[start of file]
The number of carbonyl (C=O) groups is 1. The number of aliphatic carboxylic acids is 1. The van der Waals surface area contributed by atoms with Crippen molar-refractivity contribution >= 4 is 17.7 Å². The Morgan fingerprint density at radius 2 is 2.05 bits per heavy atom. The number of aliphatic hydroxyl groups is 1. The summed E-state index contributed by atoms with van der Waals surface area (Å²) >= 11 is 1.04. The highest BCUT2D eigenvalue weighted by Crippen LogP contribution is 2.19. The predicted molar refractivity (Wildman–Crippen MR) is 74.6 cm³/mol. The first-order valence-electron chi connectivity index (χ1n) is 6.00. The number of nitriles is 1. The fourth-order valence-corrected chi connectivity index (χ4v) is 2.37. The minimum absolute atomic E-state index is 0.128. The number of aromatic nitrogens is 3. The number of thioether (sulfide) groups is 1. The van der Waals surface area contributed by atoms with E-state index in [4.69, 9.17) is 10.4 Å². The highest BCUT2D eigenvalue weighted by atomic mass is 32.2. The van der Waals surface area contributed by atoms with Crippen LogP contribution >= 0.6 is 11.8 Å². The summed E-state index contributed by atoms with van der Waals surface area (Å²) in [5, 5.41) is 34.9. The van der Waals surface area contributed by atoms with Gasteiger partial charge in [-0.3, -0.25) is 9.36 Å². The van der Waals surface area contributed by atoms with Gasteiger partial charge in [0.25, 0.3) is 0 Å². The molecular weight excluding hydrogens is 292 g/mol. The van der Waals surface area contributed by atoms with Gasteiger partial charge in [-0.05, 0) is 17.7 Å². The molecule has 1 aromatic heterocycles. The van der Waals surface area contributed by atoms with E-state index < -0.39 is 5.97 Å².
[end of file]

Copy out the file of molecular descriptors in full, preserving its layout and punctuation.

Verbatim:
The number of carbonyl (C=O) groups is 1. The number of aliphatic carboxylic acids is 1. The van der Waals surface area contributed by atoms with Crippen molar-refractivity contribution >= 4 is 17.7 Å². The Morgan fingerprint density at radius 2 is 2.05 bits per heavy atom. The number of aliphatic hydroxyl groups is 1. The summed E-state index contributed by atoms with van der Waals surface area (Å²) >= 11 is 1.04. The highest BCUT2D eigenvalue weighted by Crippen LogP contribution is 2.19. The predicted molar refractivity (Wildman–Crippen MR) is 74.6 cm³/mol. The first-order valence-electron chi connectivity index (χ1n) is 6.00. The number of nitriles is 1. The fourth-order valence-corrected chi connectivity index (χ4v) is 2.37. The minimum absolute atomic E-state index is 0.128. The number of aromatic nitrogens is 3. The number of thioether (sulfide) groups is 1. The van der Waals surface area contributed by atoms with E-state index in [4.69, 9.17) is 10.4 Å². The highest BCUT2D eigenvalue weighted by atomic mass is 32.2. The van der Waals surface area contributed by atoms with Crippen LogP contribution >= 0.6 is 11.8 Å². The summed E-state index contributed by atoms with van der Waals surface area (Å²) in [5, 5.41) is 34.9. The van der Waals surface area contributed by atoms with Gasteiger partial charge in [-0.3, -0.25) is 9.36 Å². The van der Waals surface area contributed by atoms with Gasteiger partial charge in [0.25, 0.3) is 0 Å². The molecular weight excluding hydrogens is 292 g/mol. The van der Waals surface area contributed by atoms with Gasteiger partial charge in [-0.05, 0) is 17.7 Å². The molecule has 1 aromatic heterocycles. The van der Waals surface area contributed by atoms with E-state index < -0.39 is 5.97 Å².